Methotrexate plus glucocorticoids compare favorably with biologics in early RA
medwireNews: Study findings pitting methotrexate plus glucocorticoid treatment against methotrexate plus one of three biologics in early rheumatoid arthritis (RA) provide support for the active conventional treatment.
The results of the NORD-STAR randomized trial, presented as a poster at the 2019 ACR/ARP Annual Meeting in Atlanta, Georgia, USA, showed that CDAI remission rates were high among 795 patients with early rheumatoid arthritis after 24 weeks of treatment with methotrexate plus glucocorticoids, certolizumab, tocilizumab, or abatacept.
A significant 9% difference in remission was seen between active conventional therapy and abatacept after taking into account age, BMI, and baseline DAS28, but the differences between conventional therapy and certolizumab (4%) and conventional therapy and tocilizumab (–1%) were not significant.
The 95% confidence intervals for the differences between methotrexate plus glucocorticoids versus methotrexate plus certolizumab or tocilizumab did not cross the predefined noninferiority margin of 15%, making it statistically noninferior to these options. But the confidence interval for the difference versus abatacept did not exclude the latter being superior.
All the patients received methotrexate 25 mg/week. In addition to this, 200 patients were randomly assigned to receive the active conventional treatment regimen, which comprised either oral prednisone (20 mg tapered to 5 mg in 9 weeks) or sulfasalazine (2 g/day), hydroxychloroquine (35 mg/kg per week), and mandatory intra-articular triamcinolone hexacetonide in up to four swollen joints (≤80 mg/visit up to week 20).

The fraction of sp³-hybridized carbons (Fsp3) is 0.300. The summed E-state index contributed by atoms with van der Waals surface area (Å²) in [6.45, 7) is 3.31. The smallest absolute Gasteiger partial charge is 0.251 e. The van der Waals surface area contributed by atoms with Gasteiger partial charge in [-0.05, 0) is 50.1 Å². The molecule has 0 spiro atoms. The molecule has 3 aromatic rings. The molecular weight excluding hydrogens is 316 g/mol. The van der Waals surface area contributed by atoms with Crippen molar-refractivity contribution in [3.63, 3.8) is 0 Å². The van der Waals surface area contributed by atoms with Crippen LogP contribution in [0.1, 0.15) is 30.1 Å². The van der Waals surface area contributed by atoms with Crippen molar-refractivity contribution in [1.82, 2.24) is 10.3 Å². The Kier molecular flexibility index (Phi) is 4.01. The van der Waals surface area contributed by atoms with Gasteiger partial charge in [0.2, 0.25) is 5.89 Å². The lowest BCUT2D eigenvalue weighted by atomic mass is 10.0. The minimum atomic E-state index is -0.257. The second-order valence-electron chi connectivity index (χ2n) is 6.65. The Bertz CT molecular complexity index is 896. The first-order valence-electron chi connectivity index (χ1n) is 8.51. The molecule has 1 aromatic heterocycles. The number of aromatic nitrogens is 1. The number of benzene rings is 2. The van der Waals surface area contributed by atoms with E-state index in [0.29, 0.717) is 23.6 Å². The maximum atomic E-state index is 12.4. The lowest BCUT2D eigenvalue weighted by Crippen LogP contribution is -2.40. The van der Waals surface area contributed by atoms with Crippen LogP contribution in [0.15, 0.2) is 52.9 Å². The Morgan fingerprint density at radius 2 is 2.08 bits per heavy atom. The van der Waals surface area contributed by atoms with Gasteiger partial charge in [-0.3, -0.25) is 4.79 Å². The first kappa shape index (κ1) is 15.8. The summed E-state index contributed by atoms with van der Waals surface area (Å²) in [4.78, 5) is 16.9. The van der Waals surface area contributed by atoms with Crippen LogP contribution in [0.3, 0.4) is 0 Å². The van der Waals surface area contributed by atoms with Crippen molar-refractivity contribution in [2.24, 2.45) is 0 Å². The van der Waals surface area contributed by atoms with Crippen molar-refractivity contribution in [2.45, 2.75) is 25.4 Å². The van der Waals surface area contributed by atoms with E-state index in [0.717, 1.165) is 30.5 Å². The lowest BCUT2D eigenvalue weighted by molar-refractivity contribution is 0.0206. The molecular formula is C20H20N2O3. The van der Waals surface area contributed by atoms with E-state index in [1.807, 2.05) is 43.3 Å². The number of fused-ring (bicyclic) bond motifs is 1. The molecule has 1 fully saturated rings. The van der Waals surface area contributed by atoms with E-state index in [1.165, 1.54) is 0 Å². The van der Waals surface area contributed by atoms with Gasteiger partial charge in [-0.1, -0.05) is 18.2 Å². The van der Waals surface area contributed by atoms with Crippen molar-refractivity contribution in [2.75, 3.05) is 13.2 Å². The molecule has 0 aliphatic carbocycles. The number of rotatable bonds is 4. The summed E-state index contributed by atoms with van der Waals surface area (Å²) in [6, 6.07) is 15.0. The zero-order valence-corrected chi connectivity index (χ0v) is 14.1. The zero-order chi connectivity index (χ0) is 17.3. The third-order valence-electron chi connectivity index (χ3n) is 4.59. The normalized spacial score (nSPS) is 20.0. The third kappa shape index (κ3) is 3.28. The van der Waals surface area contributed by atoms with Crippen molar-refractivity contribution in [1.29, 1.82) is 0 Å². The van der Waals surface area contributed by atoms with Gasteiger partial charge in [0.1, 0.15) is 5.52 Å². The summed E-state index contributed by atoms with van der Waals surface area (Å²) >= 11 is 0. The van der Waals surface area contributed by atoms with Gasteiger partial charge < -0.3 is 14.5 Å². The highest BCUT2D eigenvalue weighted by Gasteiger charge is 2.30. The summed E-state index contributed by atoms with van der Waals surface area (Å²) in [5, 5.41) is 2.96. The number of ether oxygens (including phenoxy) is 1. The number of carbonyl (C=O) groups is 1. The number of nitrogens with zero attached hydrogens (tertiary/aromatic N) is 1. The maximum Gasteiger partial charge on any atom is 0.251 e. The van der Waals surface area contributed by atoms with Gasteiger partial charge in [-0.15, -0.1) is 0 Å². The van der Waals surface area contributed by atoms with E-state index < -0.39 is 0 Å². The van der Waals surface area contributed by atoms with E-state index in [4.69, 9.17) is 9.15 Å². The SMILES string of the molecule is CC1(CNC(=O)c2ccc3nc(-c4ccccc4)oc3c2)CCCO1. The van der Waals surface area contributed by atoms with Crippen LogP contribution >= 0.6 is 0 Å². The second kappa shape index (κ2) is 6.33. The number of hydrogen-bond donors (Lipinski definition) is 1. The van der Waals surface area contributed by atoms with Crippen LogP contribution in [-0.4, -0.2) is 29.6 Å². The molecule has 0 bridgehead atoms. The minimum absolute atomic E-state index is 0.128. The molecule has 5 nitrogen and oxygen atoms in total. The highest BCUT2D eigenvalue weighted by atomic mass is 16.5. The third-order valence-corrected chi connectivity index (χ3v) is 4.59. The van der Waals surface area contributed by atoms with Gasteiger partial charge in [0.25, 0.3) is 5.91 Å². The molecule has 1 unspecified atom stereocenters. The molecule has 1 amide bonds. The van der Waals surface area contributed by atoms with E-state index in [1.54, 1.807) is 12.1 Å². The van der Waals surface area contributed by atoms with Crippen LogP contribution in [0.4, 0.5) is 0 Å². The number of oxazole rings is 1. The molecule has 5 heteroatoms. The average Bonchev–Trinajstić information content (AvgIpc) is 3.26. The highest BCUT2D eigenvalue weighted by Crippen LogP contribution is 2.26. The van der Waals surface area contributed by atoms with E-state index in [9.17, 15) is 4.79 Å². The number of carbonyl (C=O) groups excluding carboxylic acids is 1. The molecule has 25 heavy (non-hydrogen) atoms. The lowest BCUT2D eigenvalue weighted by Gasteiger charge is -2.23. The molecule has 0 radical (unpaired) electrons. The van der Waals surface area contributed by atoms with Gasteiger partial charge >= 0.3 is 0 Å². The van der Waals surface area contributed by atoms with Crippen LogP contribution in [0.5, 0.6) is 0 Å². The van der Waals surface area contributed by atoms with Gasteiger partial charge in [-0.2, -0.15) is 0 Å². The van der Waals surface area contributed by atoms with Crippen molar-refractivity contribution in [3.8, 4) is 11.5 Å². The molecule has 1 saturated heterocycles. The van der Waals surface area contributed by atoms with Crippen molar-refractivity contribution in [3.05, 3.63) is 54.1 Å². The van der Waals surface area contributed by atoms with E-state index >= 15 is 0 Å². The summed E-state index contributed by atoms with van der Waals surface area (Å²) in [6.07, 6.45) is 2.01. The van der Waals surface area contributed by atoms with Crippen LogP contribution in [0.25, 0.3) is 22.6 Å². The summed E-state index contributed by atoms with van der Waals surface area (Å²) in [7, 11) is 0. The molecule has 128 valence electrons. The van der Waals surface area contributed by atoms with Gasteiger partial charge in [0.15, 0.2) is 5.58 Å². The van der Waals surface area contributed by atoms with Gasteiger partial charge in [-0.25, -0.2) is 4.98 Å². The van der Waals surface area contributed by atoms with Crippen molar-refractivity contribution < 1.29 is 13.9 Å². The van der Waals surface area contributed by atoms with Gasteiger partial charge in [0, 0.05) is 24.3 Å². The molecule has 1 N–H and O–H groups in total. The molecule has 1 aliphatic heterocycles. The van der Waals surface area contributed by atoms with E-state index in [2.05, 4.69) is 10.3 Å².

The remaining 595 patents received one of three biologics: certolizumab 400 mg every other week for the first 4 weeks followed by 200 mg every other week thereafter (n=203); tocilizumab 8 mg/week every 4 weeks or 162 mg/week subcutaneously (n=188); or subcutaneous abatacept 125 mg/week.
The primary outcome of a CDAI score of 2.8 points or below at 24 weeks was achieved by 42.0% of patients receiving active conventional treatment, and by 47.8%, 41.0%, and 52.5% of those receiving certolizumab, tocilizumab, and abatacept, respectively.
The numbers of serious adverse events were comparable across the four treatment arms, at 13, 20, 10, and 10 for the conventional, certolizumab, tocilizumab, and abatacept groups, respectively.
The researchers, led by Merete Hetland, from the University of Copenhagen in Denmark, conclude: “These results underscore the efficacy and safety of active conventional therapy based on methotrexate combined with glucocorticoids and may guide future treatment strategies for early RA.”
By Lucy Piper
medwireNews is an independent medical news service provided by Springer Healthcare. © 2019 Springer Healthcare part of the Springer Nature group
This information is brought to you by medwireNews and is not sponsored by, nor a part of, the American College of Rheumatology